to what they have been in recent years… they need to acquire a
player or two, and if they don’t they’re going to fall just short.
(By the way… lights on Jeff Suppan for a moment. Dude is owed
$14-plus million this year and may not be in the starting five.
So if you think the Brewers can just absorb some contracts this
year in the hopes of making the playoffs again, there are obstacles
in the way. They already have dollars they may want to dump.)
it could all go wrong (or, I suppose, right): Ok… let’s
say the Brewers step into the hot tub time machine and get some
solid performances from Wolf, Edmonds, Hawkins and hey… look…
it’s Gregg Zaun!
division is not slammed closed.
problem though is that pitching is not on the market. Halladay
has been traded. Felix Hernandez signed an extension. There aren’t
many free agents in waiting that clubs seem prepared to drop.
Where could we find a starter for them? Let’s play blue sky a
bit like we played with the Mets.
Haren or Brandon Webb from Arizona? Doubtful, but I like the way
Buchholz from Boston? Possible, especially if we build around
Prince Fielder in return (which could happen, since we know Boston
might find Adrian Gonzalez too expensive and Milwaukee might just
be interested in getting some low cost talent for once instead
of getting players they lose right away). Of course, this one
doesn’t work too well because then Milwaukee needs to get some
offense back in the lineup, and Buchholz might not be any better
than Wolf or Davis. (And, come on, I don’t think anyone expects
Boston to find Gonzalez too expensive.)
Perez from the Mets? See? See what we’re looking at? This is where
we arrive. When you combine what might be available along with
what the Brewers realistically have to send in return while trying
to remain competitive you get Oliver Perez. Oliver Perez!
Gil Meche will make it to the market (if he does his impression
of 2007 and 2008 early in the year I suppose that one is possible).
Doesn’t matter. The Brewers are not finding a Sabathia this season.
I don’t think we’ll see a Lee or a Halladay out there. It would
have to be a Roy Oswalt wants out type of situation… and try as
I might, I can’t find a true ace worth the cost.
drop Suppan’s contract and you can afford to pay some people to
stay… so there’s no true desperation here. Unfortunately it’s
also a bit short of what they would love to see.
What I expect in 2010: 84-78
they did in 2009: 83-78
personnel changes: I don’t know what to think. They got
rid of Milton Bradley (and there was much rejoicing), but took
back Carlos Silva (hmm… pretty shaky since 2005, but a switch
to the National League might be helpful). Jeff Gray was a nice
pitcher in 2009… in a really limited sample size of 24 games and
26.1 innings, and he’s 28-years old. Is Xavier Nady a player that
puts fans in the seats? Nah. And there you have the Cubs switching
from 2009 to 2010 in a nutshell. Xavier Nady… nah.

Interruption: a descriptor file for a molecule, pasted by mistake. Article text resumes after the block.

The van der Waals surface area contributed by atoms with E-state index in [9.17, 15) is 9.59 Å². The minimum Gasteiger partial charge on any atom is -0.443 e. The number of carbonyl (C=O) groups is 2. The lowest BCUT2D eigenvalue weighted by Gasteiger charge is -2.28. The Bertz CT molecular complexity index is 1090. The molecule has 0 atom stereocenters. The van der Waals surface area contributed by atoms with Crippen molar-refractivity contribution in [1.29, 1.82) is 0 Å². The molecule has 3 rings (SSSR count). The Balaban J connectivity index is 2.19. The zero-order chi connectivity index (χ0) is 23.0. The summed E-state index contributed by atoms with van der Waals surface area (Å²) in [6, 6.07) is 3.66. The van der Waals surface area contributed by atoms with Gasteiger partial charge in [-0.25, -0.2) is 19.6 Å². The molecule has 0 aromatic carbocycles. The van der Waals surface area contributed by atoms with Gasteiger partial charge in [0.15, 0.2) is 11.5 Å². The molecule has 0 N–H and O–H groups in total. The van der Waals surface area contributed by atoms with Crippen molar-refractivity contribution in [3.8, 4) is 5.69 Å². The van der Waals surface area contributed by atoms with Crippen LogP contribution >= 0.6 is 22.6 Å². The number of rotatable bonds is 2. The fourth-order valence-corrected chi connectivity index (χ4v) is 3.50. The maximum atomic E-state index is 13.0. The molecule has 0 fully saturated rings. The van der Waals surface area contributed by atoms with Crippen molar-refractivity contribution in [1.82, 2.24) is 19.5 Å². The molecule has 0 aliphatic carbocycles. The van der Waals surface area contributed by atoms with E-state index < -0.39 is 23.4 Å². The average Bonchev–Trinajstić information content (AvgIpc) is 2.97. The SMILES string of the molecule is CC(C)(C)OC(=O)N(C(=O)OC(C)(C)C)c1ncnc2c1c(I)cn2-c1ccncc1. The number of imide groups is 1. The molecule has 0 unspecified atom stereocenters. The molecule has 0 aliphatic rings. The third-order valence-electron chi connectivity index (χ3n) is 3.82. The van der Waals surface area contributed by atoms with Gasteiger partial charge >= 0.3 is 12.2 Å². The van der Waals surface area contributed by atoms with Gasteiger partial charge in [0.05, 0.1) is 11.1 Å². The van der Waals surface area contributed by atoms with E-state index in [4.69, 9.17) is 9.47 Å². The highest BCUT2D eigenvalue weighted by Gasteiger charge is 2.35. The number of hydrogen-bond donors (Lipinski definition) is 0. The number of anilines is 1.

expectations: I remember a couple of years ago, I was
listening to a sports show where the commentator said that we
should not be upset or surprised with NFL quarterback Quincy Carter
being Quincy Carter. The point being that regardless of what the
Dallas media-hype built up around him… despite the projections
and expectations… all Quincy Carter did was deliver exactly what
everyone should have expected from Quincy Carter.
with me… the same Quincy Carter was actually drafted by the Cubs
just under 15 years ago. Yes… seriously. You shouldn’t be surprised…
I told you in the NL East column I’d be doing the homework and
bringing you something different in perspective and information.)
I look up and down this Cubs lineup, of course I’m tempted to
expect the potential of big things in 2010… sleeping giants awakening
from their slumber and all that.
I have to ask… in the end, why should I expect Ted Lilly to be
more than Ted Lilly? Am I really so crazy as to think Lilly can
be Jon Lester or Tim Lincecum?
2009, Lilly delivered a 12-9 record with a 3.1 ERA. That was off
of 170 innings pitched (and, since I need a place to mention this,
he’s going to be out for about the first month in 2010, so 170
innings might be a good marker for him as a target for this season
as well). Now if you check out his strikeouts and walks, consider
how misleading wins and losses can be (especially with the 2009
Cubs), you might get the impression that Lilly is pretty darn
good. And… honestly… he can be. But he’s not great. He’s going
to win more than he loses, be at or just under 4 for his ERA,
and he’ll last at least 6 innings in every start. That’s just
expect Lilly to challenge Lincecum, Santana, Halladay, etc. for
the NL Cy Young award? Anyone expect more from Lilly than average
you shouldn’t either.
means this staff will be led by Carlos Zambrano. (Are you expecting
him to be an ace? He needs to be for the Cubs to be successful.)
I know… Derrek Lee, Aramis Ramirez and Alfonso Soriano could do
nice things. In short… there are pieces here.
trouble is… most of them have expectations for big things when